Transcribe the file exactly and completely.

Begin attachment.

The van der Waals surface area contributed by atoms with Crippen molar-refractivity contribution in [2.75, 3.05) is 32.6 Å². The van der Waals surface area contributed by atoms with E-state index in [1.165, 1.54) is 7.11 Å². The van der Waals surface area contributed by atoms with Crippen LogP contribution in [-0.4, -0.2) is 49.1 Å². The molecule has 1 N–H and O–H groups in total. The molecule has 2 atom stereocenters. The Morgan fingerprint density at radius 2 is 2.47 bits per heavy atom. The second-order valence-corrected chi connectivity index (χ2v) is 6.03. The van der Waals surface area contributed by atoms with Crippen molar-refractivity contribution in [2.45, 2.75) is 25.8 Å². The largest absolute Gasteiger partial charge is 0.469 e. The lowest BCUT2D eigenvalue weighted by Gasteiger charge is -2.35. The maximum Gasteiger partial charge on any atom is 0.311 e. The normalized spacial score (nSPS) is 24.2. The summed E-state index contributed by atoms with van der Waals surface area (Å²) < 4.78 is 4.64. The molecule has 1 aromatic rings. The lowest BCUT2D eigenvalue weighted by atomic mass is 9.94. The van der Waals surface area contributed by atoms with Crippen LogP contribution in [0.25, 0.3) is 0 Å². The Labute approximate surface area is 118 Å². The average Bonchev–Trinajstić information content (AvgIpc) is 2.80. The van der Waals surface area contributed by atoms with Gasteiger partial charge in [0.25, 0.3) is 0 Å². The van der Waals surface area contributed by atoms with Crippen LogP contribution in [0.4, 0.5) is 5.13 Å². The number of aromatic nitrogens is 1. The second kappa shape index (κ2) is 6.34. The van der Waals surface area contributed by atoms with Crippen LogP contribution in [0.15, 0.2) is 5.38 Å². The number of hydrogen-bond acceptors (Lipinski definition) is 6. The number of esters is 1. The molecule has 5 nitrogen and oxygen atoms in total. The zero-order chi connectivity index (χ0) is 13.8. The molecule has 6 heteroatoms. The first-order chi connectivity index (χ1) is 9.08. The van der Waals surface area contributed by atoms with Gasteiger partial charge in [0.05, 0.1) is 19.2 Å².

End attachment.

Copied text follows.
The van der Waals surface area contributed by atoms with Crippen molar-refractivity contribution in [2.75, 3.05) is 32.6 Å². The van der Waals surface area contributed by atoms with E-state index in [1.165, 1.54) is 7.11 Å². The van der Waals surface area contributed by atoms with Crippen LogP contribution in [-0.4, -0.2) is 49.1 Å². The molecule has 1 N–H and O–H groups in total. The molecule has 2 atom stereocenters. The Morgan fingerprint density at radius 2 is 2.47 bits per heavy atom. The second-order valence-corrected chi connectivity index (χ2v) is 6.03. The van der Waals surface area contributed by atoms with Crippen molar-refractivity contribution in [2.45, 2.75) is 25.8 Å². The largest absolute Gasteiger partial charge is 0.469 e. The lowest BCUT2D eigenvalue weighted by Gasteiger charge is -2.35. The maximum Gasteiger partial charge on any atom is 0.311 e. The normalized spacial score (nSPS) is 24.2. The summed E-state index contributed by atoms with van der Waals surface area (Å²) < 4.78 is 4.64. The molecule has 1 aromatic rings. The lowest BCUT2D eigenvalue weighted by atomic mass is 9.94. The van der Waals surface area contributed by atoms with Crippen LogP contribution in [0.25, 0.3) is 0 Å². The Labute approximate surface area is 118 Å². The average Bonchev–Trinajstić information content (AvgIpc) is 2.80. The van der Waals surface area contributed by atoms with Gasteiger partial charge in [0.25, 0.3) is 0 Å². The van der Waals surface area contributed by atoms with Crippen LogP contribution in [0.4, 0.5) is 5.13 Å². The number of aromatic nitrogens is 1. The second kappa shape index (κ2) is 6.34. The van der Waals surface area contributed by atoms with Crippen LogP contribution in [0.15, 0.2) is 5.38 Å². The number of hydrogen-bond acceptors (Lipinski definition) is 6. The number of esters is 1. The molecule has 5 nitrogen and oxygen atoms in total. The zero-order chi connectivity index (χ0) is 13.8. The molecule has 6 heteroatoms. The first-order chi connectivity index (χ1) is 9.08. The van der Waals surface area contributed by atoms with Gasteiger partial charge in [0.05, 0.1) is 19.2 Å².